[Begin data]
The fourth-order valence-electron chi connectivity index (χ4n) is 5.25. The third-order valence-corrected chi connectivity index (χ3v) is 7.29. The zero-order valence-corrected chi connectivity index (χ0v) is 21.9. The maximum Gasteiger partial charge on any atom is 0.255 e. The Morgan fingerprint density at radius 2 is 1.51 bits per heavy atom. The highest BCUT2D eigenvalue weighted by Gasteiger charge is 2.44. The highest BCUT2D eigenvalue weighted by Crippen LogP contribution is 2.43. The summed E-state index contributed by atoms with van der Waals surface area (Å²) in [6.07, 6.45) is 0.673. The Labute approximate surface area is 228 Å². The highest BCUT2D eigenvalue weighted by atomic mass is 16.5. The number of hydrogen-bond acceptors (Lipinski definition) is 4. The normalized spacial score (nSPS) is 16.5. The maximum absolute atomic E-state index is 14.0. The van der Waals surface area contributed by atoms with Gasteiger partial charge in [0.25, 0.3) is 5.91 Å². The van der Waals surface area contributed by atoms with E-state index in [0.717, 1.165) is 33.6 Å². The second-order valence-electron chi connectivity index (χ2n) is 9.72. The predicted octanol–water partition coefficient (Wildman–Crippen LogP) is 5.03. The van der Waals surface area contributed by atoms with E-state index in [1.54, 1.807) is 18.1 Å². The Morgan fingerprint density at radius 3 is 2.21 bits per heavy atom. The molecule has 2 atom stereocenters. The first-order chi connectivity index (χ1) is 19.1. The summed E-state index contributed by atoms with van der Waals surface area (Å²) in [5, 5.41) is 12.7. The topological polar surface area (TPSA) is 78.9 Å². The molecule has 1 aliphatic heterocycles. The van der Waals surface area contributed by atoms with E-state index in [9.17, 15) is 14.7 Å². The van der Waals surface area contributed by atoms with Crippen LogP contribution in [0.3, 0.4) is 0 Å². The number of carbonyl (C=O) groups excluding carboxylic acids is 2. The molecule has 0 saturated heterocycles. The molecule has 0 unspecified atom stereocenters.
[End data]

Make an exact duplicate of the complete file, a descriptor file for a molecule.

The fourth-order valence-electron chi connectivity index (χ4n) is 5.25. The third-order valence-corrected chi connectivity index (χ3v) is 7.29. The zero-order valence-corrected chi connectivity index (χ0v) is 21.9. The maximum Gasteiger partial charge on any atom is 0.255 e. The Morgan fingerprint density at radius 2 is 1.51 bits per heavy atom. The highest BCUT2D eigenvalue weighted by Gasteiger charge is 2.44. The highest BCUT2D eigenvalue weighted by Crippen LogP contribution is 2.43. The summed E-state index contributed by atoms with van der Waals surface area (Å²) in [6.07, 6.45) is 0.673. The Labute approximate surface area is 228 Å². The highest BCUT2D eigenvalue weighted by atomic mass is 16.5. The number of hydrogen-bond acceptors (Lipinski definition) is 4. The normalized spacial score (nSPS) is 16.5. The maximum absolute atomic E-state index is 14.0. The van der Waals surface area contributed by atoms with Gasteiger partial charge in [0.25, 0.3) is 5.91 Å². The van der Waals surface area contributed by atoms with E-state index in [0.717, 1.165) is 33.6 Å². The second-order valence-electron chi connectivity index (χ2n) is 9.72. The predicted octanol–water partition coefficient (Wildman–Crippen LogP) is 5.03. The van der Waals surface area contributed by atoms with E-state index in [1.54, 1.807) is 18.1 Å². The Morgan fingerprint density at radius 3 is 2.21 bits per heavy atom. The molecule has 2 atom stereocenters. The first-order chi connectivity index (χ1) is 19.1. The summed E-state index contributed by atoms with van der Waals surface area (Å²) in [5, 5.41) is 12.7. The topological polar surface area (TPSA) is 78.9 Å². The molecule has 1 aliphatic heterocycles. The van der Waals surface area contributed by atoms with E-state index in [9.17, 15) is 14.7 Å². The van der Waals surface area contributed by atoms with Crippen LogP contribution in [0.3, 0.4) is 0 Å². The number of carbonyl (C=O) groups excluding carboxylic acids is 2. The molecule has 0 saturated heterocycles. The molecule has 0 unspecified atom stereocenters.